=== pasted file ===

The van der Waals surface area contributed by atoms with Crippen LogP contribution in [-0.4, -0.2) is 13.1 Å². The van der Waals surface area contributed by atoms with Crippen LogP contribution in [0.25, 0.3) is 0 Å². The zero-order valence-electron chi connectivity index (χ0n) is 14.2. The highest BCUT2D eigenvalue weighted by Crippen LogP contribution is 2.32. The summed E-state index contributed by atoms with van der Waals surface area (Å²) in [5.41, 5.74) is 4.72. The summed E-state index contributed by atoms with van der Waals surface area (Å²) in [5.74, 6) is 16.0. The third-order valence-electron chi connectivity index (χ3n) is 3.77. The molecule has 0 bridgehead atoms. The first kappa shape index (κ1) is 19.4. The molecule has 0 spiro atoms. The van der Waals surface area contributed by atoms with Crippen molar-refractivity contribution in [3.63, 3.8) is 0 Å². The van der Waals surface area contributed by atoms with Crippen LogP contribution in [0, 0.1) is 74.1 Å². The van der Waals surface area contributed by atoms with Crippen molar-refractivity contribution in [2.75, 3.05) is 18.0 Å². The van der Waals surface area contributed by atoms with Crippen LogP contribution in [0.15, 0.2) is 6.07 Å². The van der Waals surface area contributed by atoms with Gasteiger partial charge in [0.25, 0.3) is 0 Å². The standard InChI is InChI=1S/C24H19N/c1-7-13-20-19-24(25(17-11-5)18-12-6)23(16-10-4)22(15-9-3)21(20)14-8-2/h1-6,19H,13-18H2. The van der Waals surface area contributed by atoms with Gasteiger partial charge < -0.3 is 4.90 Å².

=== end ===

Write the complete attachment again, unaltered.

The van der Waals surface area contributed by atoms with Crippen LogP contribution in [-0.4, -0.2) is 13.1 Å². The van der Waals surface area contributed by atoms with Crippen LogP contribution in [0.25, 0.3) is 0 Å². The zero-order valence-electron chi connectivity index (χ0n) is 14.2. The highest BCUT2D eigenvalue weighted by Crippen LogP contribution is 2.32. The summed E-state index contributed by atoms with van der Waals surface area (Å²) in [5.41, 5.74) is 4.72. The summed E-state index contributed by atoms with van der Waals surface area (Å²) in [5.74, 6) is 16.0. The third-order valence-electron chi connectivity index (χ3n) is 3.77. The molecule has 0 bridgehead atoms. The first kappa shape index (κ1) is 19.4. The molecule has 0 spiro atoms. The van der Waals surface area contributed by atoms with Crippen molar-refractivity contribution in [3.63, 3.8) is 0 Å². The van der Waals surface area contributed by atoms with Crippen LogP contribution in [0, 0.1) is 74.1 Å². The van der Waals surface area contributed by atoms with Crippen molar-refractivity contribution in [2.75, 3.05) is 18.0 Å². The van der Waals surface area contributed by atoms with Crippen LogP contribution in [0.15, 0.2) is 6.07 Å². The van der Waals surface area contributed by atoms with Gasteiger partial charge in [0.25, 0.3) is 0 Å². The standard InChI is InChI=1S/C24H19N/c1-7-13-20-19-24(25(17-11-5)18-12-6)23(16-10-4)22(15-9-3)21(20)14-8-2/h1-6,19H,13-18H2. The van der Waals surface area contributed by atoms with Gasteiger partial charge < -0.3 is 4.90 Å².